BENJAMIN WARTH, CARSTEN MAROHN, ORLANDO TELLEZ, PABLO SILES, GEORG CADISCH
University of Hohenheim, Inst. of Plant Production and Agroecology in the Tropics and Subtropics, Germany
International Center for Tropical Agriculture (CIAT), Nicaragua
Soil degradation due to soil organic matter (SOM) depletion and erosion is frequently observed in tropical areas under agricultural intensification, typically affecting the poorest. Restoring those landscapes and enhancing sustainable food production should be a research goal.
Smallholder farmers in drought-prone northwestern Nicaragua highly depend on soil fertility and water regulation capability to produce sufficient subsistence crops. Practicing slash & burn agriculture (s&b) with common bean cropped after maize, loss of SOM results in poorly structured and unprotected soils. Farmers experience topsoil and nutrient loss via water erosion under maize in the early and water shortage for bean development in late rainy season. The Quesungual slash and mulch agroforestry system (QSMAS) as an alternative to conventional s&b consists of a maize"=bean rotation under thinned secondary forest without burning and ploughing. Trees are heavily pruned and mulch covers the soil and augments SOM.
QSMAS is thus assumed to be superior to conventional cropping in terms of yields and soil protection. The research goal of this study was to evaluate the agroforestry system and identify key processes limiting or enhancing plant growth. WaNuLCAS, a plant growth model for crop-tree interactions at plot scale, is used for verification and to test improvement options for Quesungual set"=up and management (tree species, planting density, pruning and animal browsing). Existing data on soil physical and chemical parameters on three QSMAS and s&b plots, respectively, in Somotillo, Nicaragua, were combined with own measurements soil moisture, photosynthetically active radiation (PAR), canopy light interception, crop growth, mulch quantity and quality .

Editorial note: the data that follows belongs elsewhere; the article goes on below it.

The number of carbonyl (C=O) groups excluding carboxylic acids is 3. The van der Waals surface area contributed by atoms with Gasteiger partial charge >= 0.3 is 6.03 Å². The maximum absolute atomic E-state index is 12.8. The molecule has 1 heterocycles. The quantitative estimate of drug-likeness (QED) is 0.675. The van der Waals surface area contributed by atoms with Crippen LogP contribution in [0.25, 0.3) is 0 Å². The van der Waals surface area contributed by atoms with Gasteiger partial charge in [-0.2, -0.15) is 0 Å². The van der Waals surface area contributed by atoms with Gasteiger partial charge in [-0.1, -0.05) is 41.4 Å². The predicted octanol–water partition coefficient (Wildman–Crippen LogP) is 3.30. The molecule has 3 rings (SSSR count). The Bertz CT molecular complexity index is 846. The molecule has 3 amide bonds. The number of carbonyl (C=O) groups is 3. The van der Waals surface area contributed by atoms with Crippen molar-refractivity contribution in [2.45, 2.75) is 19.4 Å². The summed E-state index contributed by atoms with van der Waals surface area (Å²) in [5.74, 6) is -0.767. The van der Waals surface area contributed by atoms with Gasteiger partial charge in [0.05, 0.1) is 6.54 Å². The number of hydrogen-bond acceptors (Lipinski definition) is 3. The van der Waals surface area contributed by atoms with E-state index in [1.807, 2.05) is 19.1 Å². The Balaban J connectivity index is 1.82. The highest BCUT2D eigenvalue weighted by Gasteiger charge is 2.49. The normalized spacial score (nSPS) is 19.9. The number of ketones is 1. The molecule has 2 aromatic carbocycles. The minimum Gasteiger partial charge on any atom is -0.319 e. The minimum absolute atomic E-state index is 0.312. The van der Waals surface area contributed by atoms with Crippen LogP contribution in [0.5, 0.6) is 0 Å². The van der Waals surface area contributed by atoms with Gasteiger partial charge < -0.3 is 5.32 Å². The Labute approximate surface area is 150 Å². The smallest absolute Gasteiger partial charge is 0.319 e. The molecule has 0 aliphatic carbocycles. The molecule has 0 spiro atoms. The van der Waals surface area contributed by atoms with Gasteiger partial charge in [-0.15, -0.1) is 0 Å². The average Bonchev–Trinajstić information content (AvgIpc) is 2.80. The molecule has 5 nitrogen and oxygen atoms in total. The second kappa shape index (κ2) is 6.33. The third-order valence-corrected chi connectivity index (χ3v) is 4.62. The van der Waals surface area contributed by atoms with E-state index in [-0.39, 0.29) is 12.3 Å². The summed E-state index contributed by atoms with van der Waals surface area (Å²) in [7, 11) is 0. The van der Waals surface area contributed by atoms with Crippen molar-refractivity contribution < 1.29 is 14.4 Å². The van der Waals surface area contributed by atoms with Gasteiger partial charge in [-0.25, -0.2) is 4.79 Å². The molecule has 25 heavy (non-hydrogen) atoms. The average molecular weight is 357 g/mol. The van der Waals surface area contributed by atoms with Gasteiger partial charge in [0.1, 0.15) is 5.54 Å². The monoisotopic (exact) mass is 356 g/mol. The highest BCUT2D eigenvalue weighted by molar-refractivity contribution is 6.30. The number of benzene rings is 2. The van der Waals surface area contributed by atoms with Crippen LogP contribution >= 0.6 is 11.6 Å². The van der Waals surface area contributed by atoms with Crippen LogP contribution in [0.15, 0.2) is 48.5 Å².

First modelling results without trees show nutrient availability to be limiting for maize and bean. Under agroforestry, competition for water becomes limiting to crops at higher tree densities, which appears to be supported by measured soil moisture dynamics under three different tree densities. Although results for tree mulch quantities show higher amounts with higher tree density, beneficial mulch effects for soil water retention seem to be overcompensated by additional tree water demand. Furthermore, with tree canopies intercepting 50 to 70% of PAR, light competition may counteract beneficial effects of enhanced litter production at high planting densities.
Keywords: Crop-tree interactions, maize"=bean, quesungual agroforestry, SOM dynamics, WaNuLCAS